Part two of the TNS Ilres Politmonitor survey for RTL and the Luxembourg Wort explores the most pressing societal concerns.
41% of respondents believe that Luxembourgish society is unjust, 10% deeming society to even be very unjust, with 44% deeming society to be fair. Only 2% of those surveyed considered the country to be very fair.
Whilst figures appear to be quite balanced, TNS Ilres' Tommy Klein explained that the proportion of respondents qualifying society as 'very unjust' has jumped from 7% in 2018 to 10%. Describing this as a 'sad observation', Klein nevertheless highlighted that different profiles tended towards different evaluation. Those who interpret society as unjust are mainly women, the elderly, and individuals with a low income. Young people, on the other hand, appeared to be less pessimistic.
The main issue worrying respondents is access to affordable housing, as well as growing traffic, the opportunities of the next generation, the consequences of climate change, and the struggling nature of the Luxembourgish language. This latter point refers to concerns that Luxembourgish is slowly becoming a dying language, being usurped by other languages in society.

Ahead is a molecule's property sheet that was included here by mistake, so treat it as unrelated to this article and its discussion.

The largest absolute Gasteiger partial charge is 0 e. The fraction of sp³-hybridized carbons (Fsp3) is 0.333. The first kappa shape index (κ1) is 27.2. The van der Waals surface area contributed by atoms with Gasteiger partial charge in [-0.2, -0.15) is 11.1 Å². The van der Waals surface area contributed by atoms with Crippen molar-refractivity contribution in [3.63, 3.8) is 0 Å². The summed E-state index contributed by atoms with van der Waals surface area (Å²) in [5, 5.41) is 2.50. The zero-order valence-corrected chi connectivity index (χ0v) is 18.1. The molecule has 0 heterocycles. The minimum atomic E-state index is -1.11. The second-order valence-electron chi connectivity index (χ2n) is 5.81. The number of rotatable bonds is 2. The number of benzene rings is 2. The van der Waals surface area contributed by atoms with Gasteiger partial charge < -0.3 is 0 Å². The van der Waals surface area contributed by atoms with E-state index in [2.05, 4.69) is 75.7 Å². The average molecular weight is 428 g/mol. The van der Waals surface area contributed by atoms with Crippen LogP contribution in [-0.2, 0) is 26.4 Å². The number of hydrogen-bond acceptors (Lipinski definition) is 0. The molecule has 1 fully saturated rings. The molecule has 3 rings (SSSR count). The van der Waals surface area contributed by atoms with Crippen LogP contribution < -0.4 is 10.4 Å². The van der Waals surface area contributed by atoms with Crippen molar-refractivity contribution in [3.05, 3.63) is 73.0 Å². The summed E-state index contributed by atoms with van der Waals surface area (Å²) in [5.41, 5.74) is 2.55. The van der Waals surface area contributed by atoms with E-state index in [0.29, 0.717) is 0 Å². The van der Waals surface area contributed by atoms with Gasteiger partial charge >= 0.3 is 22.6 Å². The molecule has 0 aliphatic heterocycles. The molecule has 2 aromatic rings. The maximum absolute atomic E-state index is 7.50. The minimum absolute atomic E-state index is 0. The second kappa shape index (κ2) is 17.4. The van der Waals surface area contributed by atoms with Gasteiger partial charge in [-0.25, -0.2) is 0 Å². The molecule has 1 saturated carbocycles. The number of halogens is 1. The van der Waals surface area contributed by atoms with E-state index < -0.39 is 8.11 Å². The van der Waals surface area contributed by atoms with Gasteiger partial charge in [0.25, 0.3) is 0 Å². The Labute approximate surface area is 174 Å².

In terms of how the population wants politicians to address these issues, respondents broadly wished for punitive measures rather than incentives. Instead of giving residents free choices or incentives in specific domains, respondents hope that politicians introduce regulations, laws, and sanctions. However, Klein stressed that this tendency is not quite clear either way, and the question is overall rather complex and dependent on a variety of different subjects.
Rating politicians' work
Part one of the Politmonitor survey queried respondents on individual politicians, but part two focuses on their actual work. Compared to the pre-election period, respondents rated both the government and the opposition lower than previously, with the exception of the Democratic Party. Rated from 5 to -5, the DP climbed 0.1 to score at 1.1. The government is rated as working best at 1.3, whereas the ADR was marked as the worst party at -0.7.
For more information on the methodology and the questionnaire, visit www.alia.lu